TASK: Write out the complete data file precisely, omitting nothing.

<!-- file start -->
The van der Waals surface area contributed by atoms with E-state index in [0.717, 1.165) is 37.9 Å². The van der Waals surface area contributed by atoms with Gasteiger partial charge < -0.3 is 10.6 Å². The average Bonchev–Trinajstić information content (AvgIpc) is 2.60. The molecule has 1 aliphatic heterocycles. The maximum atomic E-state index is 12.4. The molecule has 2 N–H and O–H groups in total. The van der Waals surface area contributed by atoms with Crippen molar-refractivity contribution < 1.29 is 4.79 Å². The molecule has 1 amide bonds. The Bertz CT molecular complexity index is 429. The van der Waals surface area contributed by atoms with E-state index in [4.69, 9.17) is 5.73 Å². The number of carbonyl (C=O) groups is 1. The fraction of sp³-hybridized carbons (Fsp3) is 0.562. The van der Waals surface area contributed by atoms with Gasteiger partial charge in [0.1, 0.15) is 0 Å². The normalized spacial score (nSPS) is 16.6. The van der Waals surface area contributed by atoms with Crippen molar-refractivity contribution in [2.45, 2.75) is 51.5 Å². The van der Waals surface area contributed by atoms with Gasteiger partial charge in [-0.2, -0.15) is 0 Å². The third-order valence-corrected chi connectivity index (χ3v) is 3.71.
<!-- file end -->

The van der Waals surface area contributed by atoms with E-state index in [0.717, 1.165) is 37.9 Å². The van der Waals surface area contributed by atoms with Gasteiger partial charge < -0.3 is 10.6 Å². The average Bonchev–Trinajstić information content (AvgIpc) is 2.60. The molecule has 1 aliphatic heterocycles. The maximum atomic E-state index is 12.4. The molecule has 2 N–H and O–H groups in total. The van der Waals surface area contributed by atoms with Crippen molar-refractivity contribution < 1.29 is 4.79 Å². The molecule has 1 amide bonds. The Bertz CT molecular complexity index is 429. The van der Waals surface area contributed by atoms with E-state index in [4.69, 9.17) is 5.73 Å². The number of carbonyl (C=O) groups is 1. The fraction of sp³-hybridized carbons (Fsp3) is 0.562. The van der Waals surface area contributed by atoms with Gasteiger partial charge in [0.1, 0.15) is 0 Å². The normalized spacial score (nSPS) is 16.6. The van der Waals surface area contributed by atoms with Crippen molar-refractivity contribution in [2.45, 2.75) is 51.5 Å². The van der Waals surface area contributed by atoms with Gasteiger partial charge in [-0.2, -0.15) is 0 Å². The third-order valence-corrected chi connectivity index (χ3v) is 3.71.